Several countries in the last century moved from being “tinpot dictatorships” to flourishing democracies. Sri Lanka has plummeted, since its independence in 1948, from a flourishing democracy to the status of a “tinpot dictatorship” today.
Last friday saw the sealing of the final nail in the coffin of the rule of law and constitutional democracy in Sri Lanka. Politicians of the ruling regime voted to impeach the Chief Justice, in total disregard of the judicial decision by the country’s two highest courts- the Supreme Court and the Court of Appeal – that the entire process was seriously flawed and unconstitutional. We thus have a legislature that has lost all legitimacy, having shredded the Constitution that it was elected and sworn to uphold.
There has been a rapidly deteriorating political and human rights situation in Sri Lanka in recent years. Three years ago, I lamented the terrible carnage that was being inflicted by both sides in the final months of the war. There was much euphoria when the 30-year conflict with the Tamil Tigers ended in May 2009, and great hopes were entertained of national reconciliation, an end to militarism and the recovery of the economy. However, those of us who knew the nature of the ruling regime, and watched with dismay the chauvinist jingoism that attended the President’s boast that he had won “the war on terror”, had no such hopes. Predictably, what we feared has unfolded- the obstinate refusal to acknowledge any wrongdoing on the part of the army, and the legitimate grievances that led to the war in the first place; the repression of the media and the manipulation of electoral politics; the appointment of the President’s family members and cronies to key positions in government and the economy; and the systematic elimination of dissent and the continuation of militarisation under the pretext of preventing terrorism from rising again.
Predictable it may have been; but not the speed at which it has all happened. What is most shocking is the way not only business leaders but highly educated academics and other professional men and women meekly capitulated and acquiesced in the nepotism, corruption and outright deceit that has become a regular feature of public life in Sri Lanka today. Whether through bribery, intimidation, or sheer apathy, people have chosen to remain silent and passively follow orders. It reflects badly on the nation’s educational system, let alone religious institutions- of which Sri Lankans have always boasted.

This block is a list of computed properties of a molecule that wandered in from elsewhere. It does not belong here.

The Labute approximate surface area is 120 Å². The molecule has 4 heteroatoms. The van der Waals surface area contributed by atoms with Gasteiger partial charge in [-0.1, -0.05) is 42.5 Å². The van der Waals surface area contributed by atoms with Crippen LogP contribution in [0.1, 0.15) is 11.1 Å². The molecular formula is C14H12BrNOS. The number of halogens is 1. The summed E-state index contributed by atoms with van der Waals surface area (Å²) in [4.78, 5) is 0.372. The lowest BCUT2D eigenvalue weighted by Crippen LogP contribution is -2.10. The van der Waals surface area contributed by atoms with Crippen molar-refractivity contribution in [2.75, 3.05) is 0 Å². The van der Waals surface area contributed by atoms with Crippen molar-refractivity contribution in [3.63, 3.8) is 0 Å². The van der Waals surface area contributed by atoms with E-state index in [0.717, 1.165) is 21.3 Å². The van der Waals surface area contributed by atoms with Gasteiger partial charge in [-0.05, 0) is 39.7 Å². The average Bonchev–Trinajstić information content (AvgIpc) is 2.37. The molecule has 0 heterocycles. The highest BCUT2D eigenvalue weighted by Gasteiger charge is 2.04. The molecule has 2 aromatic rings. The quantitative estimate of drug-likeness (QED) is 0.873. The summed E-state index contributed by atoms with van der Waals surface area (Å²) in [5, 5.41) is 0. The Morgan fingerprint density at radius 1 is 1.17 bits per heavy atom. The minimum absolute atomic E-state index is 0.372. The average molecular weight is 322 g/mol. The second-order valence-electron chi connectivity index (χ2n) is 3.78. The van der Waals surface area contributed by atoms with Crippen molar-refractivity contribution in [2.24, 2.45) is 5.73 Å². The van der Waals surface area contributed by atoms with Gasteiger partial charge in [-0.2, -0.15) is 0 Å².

What has become stark is the division today between men and women in public life who are governed by a moral sensibility and those opportunists who are driven only by self-gain. This division is more fundamental than differences on policy or of political affiliation. The President’s loyal members of parliament are all either gangsters or otherwise intelligent men who have sacrificed their moral scruples for the intoxications of power or the material benefits that flow from being close to power.
I am happy to report that the 3 committed Christians in parliament (only 3 out of 225 members) have not compromised their moral integrity in discharging their political responsibilities. On the contrary, they have been the most well-informed, articulate and outspoken critics of the ruling regime. As a result they attract venomous abuse in the state media. Two of them are personal friends, and I am full of admiration for their moral courage.
Moral courage is not what comes to mind when one thinks of the Chief Justice. It is another political irony that, having been widely perceived as a “stooge” of the President, she should now become the nation’s principal political martyr! When a couple of recent Supreme Court rulings went against the President’s party, she became the target of a scurrilous media campaign and false charges of corruption were leveled against her.
We can only hope that more “stooges” will eventually rebel. The famous words of the Lutheran pastor, Martin Niemoeller, in the context of the Nazi tyranny, echo throughout history:
“First they came for the Jews
and I did not speak out- because I was not a Jew.
Then they came for the communists
and I did not speak out- because I was not a communist.
Then they came for the trade unionists
and I did not speak out- because I was not a trade unionist.
Then they came for me-
and there was no one left
to speak out for me.”
Speaking out is not easy in the face of political thuggery and restraints on the media. Also, as a young law student from the University of Colombo wrote to me yesterday: “An unfortunate thing about most political analysis today is that it makes the problems we face seem so huge that even those who want to change things, feel nothing is possible. I was wondering what sort of suggestions one might give people about how to use our individual spheres to help change society. Conversations on these issues with those we meet is one thing. Being informed, knowing our history is another. challenging minor injustices is another. But are there any other ideas you have on this? And, do you know if there is literature on this? I am sure social activists have struggled with, and written about, how individuals can make a difference for the good, in the small spheres of influence they have. Any thoughts?”
How should I answer him? We are eager to learn from those who have lived under similar political regimes and have seen justice and freedom restored, even in part.
Dr Ramachandra lives in Sri Lanka with his Danish wife, Karin, whom he married in 1998. She is a trained counsellor and Bible teacher. Dr Ramachandra has been involved for many years with the Civil Rights Movement in Sri Lanka, as well as with the global Micah Network and A Rocha (a world-wide biodiversity conservation organization). He is the author of several essays and books of which the most recent is Subverting Global Myths: Theology and the Public Issues that Shape Our World (2008).